U.S. v. Hill, 79-5264

Decision Date24 September 1980
Docket NumberNo. 79-5264,79-5264
Citation626 F.2d 429
PartiesUNITED STATES of America, Plaintiff-Appellee, v. Howard HILL, Defendant-Appellant.
CourtU.S. Court of Appeals — Fifth Circuit

Jeffrey S. Weiner (argued), Alan S. Ross, Jeffrey S. Weiner, Weiner, Robbins, Tunkey & Ross, P. A., Miami, Fla., (on the brief), for defendant-appellant.

William S. Sutton, Asst. U. S. Atty., Janis M. Caplan, Sp. Asst. U. S. Atty., Atlanta, Ga., for plaintiff-appellee.

Appeal from the United States District Court for the Northern District of Georgia.

Before TUTTLE, GOLDBERG and RANDALL, Circuit Judges.

RANDALL, Circuit Judge:

Appellant Howard Hill was convicted in a non-jury trial for possession of phencyclidine (PCP) with intent to distribute, in violation of 21 U.S.C. § 841(a)(1). Prior to trial, Hill moved to suppress the PCP on the basis that it had been seized from him in violation of his fourth amendment rights by DEA Agent Paul Markonni at the Atlanta Hartsfield International Airport on January 9, 1979. After a hearing on the motion to suppress, the magistrate recommended denial of the motion. The district court adopted the magistrate's report with minor modifications and denied the motion to suppress. Hill then waived jury trial and was tried and found guilty on stipulated facts. The issue on appeal is whether the district court erred in denying the motion to suppress.

Facts and Proceedings Below

The story of Howard Hill's conviction begins with an anonymous telephone tip received at approximately 8:22 p. m. on January 6, 1979 by a telecommunicator for the Greensboro, North Carolina police department. The unknown caller stated that a half-million dollars drug deal was "going down" at the Greensboro Airport, and described one of the persons involved in the deal as being a black man wearing a green coat with white fur trim. The information was relayed to Detective Baulding of the Greensboro Narcotics Division. He called the Greensboro Airport and relayed the tip to a sheriff's deputy, requesting the deputy to check the airport for anyone fitting that description.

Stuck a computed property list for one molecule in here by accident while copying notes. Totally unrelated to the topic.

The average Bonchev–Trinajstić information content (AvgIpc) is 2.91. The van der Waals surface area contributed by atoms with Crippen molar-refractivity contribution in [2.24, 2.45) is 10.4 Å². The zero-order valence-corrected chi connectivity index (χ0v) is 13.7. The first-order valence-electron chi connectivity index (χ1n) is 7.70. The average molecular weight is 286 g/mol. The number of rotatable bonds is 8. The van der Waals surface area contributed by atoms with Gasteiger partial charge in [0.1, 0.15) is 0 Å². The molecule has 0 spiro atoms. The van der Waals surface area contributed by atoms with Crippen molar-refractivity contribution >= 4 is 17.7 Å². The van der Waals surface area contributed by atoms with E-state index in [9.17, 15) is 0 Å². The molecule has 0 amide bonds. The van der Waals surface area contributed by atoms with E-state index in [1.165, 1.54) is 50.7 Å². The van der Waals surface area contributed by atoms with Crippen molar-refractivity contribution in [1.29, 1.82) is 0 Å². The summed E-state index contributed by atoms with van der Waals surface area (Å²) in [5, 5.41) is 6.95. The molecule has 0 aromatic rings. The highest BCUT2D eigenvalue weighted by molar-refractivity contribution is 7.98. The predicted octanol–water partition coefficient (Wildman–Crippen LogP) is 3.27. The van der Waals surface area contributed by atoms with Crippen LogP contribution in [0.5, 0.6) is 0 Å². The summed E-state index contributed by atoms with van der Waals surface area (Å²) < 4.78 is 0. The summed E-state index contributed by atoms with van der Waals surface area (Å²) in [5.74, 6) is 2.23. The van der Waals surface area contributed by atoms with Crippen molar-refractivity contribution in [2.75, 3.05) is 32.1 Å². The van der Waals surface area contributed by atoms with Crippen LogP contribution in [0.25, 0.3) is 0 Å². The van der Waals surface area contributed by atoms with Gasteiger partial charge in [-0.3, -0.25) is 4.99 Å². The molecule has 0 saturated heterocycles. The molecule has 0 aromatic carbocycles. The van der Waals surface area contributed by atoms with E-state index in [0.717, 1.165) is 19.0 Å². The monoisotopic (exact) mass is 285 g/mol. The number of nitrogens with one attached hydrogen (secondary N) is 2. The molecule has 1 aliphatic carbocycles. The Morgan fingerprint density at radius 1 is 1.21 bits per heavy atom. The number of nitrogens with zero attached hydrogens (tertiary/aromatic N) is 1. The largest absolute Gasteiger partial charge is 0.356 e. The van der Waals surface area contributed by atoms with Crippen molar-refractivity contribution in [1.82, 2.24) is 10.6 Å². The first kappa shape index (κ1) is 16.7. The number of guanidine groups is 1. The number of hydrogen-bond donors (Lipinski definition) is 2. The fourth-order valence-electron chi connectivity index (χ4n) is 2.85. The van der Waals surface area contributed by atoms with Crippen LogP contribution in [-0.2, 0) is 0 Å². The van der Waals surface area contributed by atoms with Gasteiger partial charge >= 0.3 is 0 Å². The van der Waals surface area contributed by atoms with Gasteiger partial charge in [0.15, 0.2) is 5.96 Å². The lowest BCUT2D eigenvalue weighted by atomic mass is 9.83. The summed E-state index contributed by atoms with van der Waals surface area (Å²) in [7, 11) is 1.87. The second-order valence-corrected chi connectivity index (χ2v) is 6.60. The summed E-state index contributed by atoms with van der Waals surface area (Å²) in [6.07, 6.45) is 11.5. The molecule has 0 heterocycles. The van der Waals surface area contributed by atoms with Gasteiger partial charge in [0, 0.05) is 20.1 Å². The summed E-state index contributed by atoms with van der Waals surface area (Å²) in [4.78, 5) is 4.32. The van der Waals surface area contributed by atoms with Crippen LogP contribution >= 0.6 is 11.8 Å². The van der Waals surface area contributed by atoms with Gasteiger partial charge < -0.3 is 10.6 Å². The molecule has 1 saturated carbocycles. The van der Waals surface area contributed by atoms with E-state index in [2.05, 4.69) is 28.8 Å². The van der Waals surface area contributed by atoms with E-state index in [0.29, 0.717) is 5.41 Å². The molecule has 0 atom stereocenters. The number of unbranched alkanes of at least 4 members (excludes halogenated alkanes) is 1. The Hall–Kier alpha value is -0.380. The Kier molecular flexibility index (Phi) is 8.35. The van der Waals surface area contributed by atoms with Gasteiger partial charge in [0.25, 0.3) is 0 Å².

About five minutes later, Baulding was advised that a person fitting that description had been observed in the lobby of the airport talking with another black man. Baulding was told that the man who fit the description was about 6'1 and 175 pounds, with black hair, a mustache and a short-cropped full beard. This person was observed leaving the airport on an Eastern Airlines flight to Atlanta. The other black man, who was described as being in his twenties, 5'6 to 5'8 , clean shaven, with a medium complexion and an Afro, and wearing light pants and a dark jacket, was observed leaving the airport in a car with North Carolina license plates.

A license check indicated that the car was registered to a Howard Hill in Greensboro. Knowing that Howard Hill had twice been charged with drug violations and, based on his personal knowledge of Hill, Baulding suspected that the man in the green coat flying to Atlanta was Hill.

Baulding called an Atlanta airport police sergeant, relayed the information and told him that the suspect was en route to Atlanta on a flight bound for Los Angeles. The sergeant relayed this information to Agent Markonni of the DEA. No one was available to intercept the flight, so Markonni called Eastern Airlines and spoke with a supervisor. Markonni asked that a gate agent meet the flight to verify the suspect's presence on board and to ascertain his destination. Soon thereafter Markonni was told by the gate agent that a person matching the suspect's description had deplaned, asked for directions to Eastern's next outbound flight to Los Angeles, and was directed to the departure gate for a non-stop flight from Atlanta to Los Angeles. Markonni later learned from Eastern Airlines personnel that the suspect was traveling under the name of Williams. Markonni was unable to contact the Los Angeles airport police.

For the next two days, Markonni looked for a man matching the suspect's description and checked passenger lists of incoming flights from Los Angeles for a passenger by the name of Williams. At about 5:30 a. m. on January 9, Markonni noticed a passenger wearing a green coat with white fur trim and matching the suspect's description disembark from a Los Angeles-Atlanta flight. While the passenger was obtaining flight information from a Delta Airlines gate agent, Markonni learned from his airline ticket that a passenger who was traveling under the name of "Mike Williams" had checked one piece of luggage, and was on a continuing flight to the Raleigh-Durham area. The airline computer showed that Williams bought his ticket at the Los Angeles airport thirty-one minutes prior to the scheduled departure.

Markonni approached the man (who was later identified as Howard Hill) in the gate waiting area. He sat down next to Hill, identified himself, and asked Hill if they could talk for a few minutes. Hill agreed. Hill told Markonni that he was Mike Williams but that he had no identification other than his airline ticket, which he showed to Markonni. The ticket bore the name of Mike Williams.